Mark Carpenter

Director of Regulatory & Corporate Affairs, Sky

Mark Carpenter is Director of Regulatory & Corporate Affairs at Sky Ireland. In this role he has responsibility for External and Internal Communications, Public Policy and Regulatory Affairs and the company’s ‘Bigger Picture’ (CSR) programme. He also works closely with Sky Group teams on a variety of matters, in particular our partnerships with domestic broadcasters.

Prior to working at Sky, Mark worked as a Policy Officer in Houses of the Oireachtas and as a Management Consultant at Accenture. He has a BA in History from Oxford University and a PhD in Political Science from Trinity College Dublin.

Nora Cashe

Litigation and Compliance Manager, Peninsula

Nóra studied Law in Griffith College Dublin and qualified as a Barrister in 2008, practising in the area of Criminal law. She is also member of the Irish Employment Law Association.

Nora has extensive experience representing clients at Employment Tribunal hearings, Conciliation / Mediation meetings before both the Workplace Relations Commission and the Labour Court. 

Nóra is a member of the Irish Employment Law Association and engages with the WRC Adjudication Service as part of their stakeholder engagement forum.

Deiric McCann

Managing Director, Genos International Europe

Deiric McCann leads Genos International Europe – The EU division of a world-leading provider of emotional intelligence solutions. 

With over two decades experience at the highest levels of management, Deiric supports clients to develop the resilience, emotional intelligence, psychological safety and engagements of their employees.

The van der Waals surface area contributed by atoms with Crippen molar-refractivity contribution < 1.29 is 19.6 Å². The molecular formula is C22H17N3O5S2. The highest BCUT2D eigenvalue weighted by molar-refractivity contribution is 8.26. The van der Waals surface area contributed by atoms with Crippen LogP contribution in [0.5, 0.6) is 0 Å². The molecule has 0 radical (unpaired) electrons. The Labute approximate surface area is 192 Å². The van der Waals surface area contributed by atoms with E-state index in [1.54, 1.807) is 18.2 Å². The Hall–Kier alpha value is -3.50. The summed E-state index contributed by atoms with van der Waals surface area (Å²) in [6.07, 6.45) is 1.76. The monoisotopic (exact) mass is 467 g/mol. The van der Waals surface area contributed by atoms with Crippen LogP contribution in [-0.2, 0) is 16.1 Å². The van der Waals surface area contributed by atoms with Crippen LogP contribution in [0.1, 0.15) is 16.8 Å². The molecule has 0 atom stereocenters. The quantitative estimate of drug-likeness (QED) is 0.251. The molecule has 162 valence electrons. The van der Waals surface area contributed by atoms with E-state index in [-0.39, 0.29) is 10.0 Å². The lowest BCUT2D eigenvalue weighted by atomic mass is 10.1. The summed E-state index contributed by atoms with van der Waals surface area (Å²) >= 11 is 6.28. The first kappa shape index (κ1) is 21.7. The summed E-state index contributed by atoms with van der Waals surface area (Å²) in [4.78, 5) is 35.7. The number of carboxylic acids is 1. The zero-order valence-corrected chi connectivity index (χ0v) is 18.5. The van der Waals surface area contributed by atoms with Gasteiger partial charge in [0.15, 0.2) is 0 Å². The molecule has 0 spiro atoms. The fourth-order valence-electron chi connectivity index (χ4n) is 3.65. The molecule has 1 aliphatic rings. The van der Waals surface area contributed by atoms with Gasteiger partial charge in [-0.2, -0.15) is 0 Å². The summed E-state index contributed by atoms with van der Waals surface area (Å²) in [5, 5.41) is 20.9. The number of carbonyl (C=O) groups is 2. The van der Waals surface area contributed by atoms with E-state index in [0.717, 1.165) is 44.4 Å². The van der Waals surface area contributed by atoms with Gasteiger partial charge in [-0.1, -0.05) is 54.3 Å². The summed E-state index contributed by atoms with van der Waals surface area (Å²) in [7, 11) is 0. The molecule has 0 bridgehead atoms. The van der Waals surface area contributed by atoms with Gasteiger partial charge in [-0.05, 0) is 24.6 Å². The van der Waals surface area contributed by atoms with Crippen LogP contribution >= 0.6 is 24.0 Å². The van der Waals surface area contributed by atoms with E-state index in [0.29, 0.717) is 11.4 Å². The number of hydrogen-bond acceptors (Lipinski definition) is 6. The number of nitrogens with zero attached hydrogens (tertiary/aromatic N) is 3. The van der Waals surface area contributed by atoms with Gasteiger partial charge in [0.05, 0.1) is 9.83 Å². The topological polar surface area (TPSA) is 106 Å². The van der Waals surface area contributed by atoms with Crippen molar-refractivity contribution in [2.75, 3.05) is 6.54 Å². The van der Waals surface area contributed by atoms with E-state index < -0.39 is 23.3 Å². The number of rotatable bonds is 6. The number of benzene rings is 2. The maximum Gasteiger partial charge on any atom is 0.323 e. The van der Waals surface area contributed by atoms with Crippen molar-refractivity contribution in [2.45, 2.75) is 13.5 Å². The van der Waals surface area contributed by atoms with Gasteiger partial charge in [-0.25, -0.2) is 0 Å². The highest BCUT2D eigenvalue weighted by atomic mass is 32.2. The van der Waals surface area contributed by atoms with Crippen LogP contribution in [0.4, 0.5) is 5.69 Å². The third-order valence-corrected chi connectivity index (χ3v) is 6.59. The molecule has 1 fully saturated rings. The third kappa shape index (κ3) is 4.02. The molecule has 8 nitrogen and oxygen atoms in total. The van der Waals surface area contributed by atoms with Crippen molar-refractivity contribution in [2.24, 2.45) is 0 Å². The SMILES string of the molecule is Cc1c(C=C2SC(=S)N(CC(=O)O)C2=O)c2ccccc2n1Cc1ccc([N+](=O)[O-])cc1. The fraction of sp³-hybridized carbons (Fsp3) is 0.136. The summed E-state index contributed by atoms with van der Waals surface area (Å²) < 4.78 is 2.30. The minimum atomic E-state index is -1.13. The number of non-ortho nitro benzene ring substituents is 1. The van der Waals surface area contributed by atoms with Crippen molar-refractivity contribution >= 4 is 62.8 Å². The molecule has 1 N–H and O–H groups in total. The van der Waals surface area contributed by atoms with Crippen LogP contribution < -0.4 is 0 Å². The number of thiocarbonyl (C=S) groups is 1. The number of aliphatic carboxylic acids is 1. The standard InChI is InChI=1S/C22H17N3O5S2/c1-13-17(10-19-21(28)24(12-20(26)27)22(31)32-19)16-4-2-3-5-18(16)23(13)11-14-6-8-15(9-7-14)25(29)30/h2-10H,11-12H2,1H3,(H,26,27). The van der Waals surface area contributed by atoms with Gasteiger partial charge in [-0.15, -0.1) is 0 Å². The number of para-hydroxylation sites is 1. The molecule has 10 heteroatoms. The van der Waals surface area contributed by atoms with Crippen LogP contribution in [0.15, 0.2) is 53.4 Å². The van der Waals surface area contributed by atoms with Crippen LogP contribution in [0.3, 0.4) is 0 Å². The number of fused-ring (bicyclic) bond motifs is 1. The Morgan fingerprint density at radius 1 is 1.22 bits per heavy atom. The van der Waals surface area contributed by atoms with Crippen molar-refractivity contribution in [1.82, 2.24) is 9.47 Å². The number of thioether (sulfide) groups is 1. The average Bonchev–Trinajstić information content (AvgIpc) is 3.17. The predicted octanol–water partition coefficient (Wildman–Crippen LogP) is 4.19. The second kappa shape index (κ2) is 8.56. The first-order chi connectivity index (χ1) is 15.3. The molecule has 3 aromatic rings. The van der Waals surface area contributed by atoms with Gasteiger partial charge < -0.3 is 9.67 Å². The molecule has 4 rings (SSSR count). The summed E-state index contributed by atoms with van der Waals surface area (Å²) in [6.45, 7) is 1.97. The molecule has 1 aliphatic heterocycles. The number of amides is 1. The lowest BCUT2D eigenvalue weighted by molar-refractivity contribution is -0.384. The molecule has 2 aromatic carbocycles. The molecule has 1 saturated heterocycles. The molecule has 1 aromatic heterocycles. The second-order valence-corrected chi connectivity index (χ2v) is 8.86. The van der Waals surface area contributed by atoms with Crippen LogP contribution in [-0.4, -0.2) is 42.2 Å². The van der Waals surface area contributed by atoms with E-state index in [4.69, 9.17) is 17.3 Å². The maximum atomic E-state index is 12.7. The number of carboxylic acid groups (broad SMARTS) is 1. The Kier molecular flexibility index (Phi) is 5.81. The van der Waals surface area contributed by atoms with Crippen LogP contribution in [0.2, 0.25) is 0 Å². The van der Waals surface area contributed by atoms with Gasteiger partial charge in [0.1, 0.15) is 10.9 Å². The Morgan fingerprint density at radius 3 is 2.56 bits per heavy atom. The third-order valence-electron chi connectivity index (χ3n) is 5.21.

Rhiannon Coyne

Senior HR Consultant, Graphite HRM

Rhiannon Coyne is a Senior HR Consultant at Graphite HRM and will be providing an overview of best practice on how to deal with complaints of bullying and harassment in the workplace. 

With a number of recent updates to employment laws, Rhiannon will take a closer look at employment equality and how it is interlinked to Health & Safety and what employers can learn from recent case laws.

David Begg

Chairman, Workplace Relations Commission

David Begg was appointed Chairperson of the Workplace Relations Commission (WRC) in January 2021.

David is also a professor at Maynooth University Institute of Social Sciences. Mr Begg’s extensive history in the trade union movement included leading the ESB Officers Association and Irish Congress of Trade Unions, stepping away from the latter in 2001 to chair international aid agency Concern.

David Begg was also previously a director of the Central Bank of Ireland between 1995 and 2010.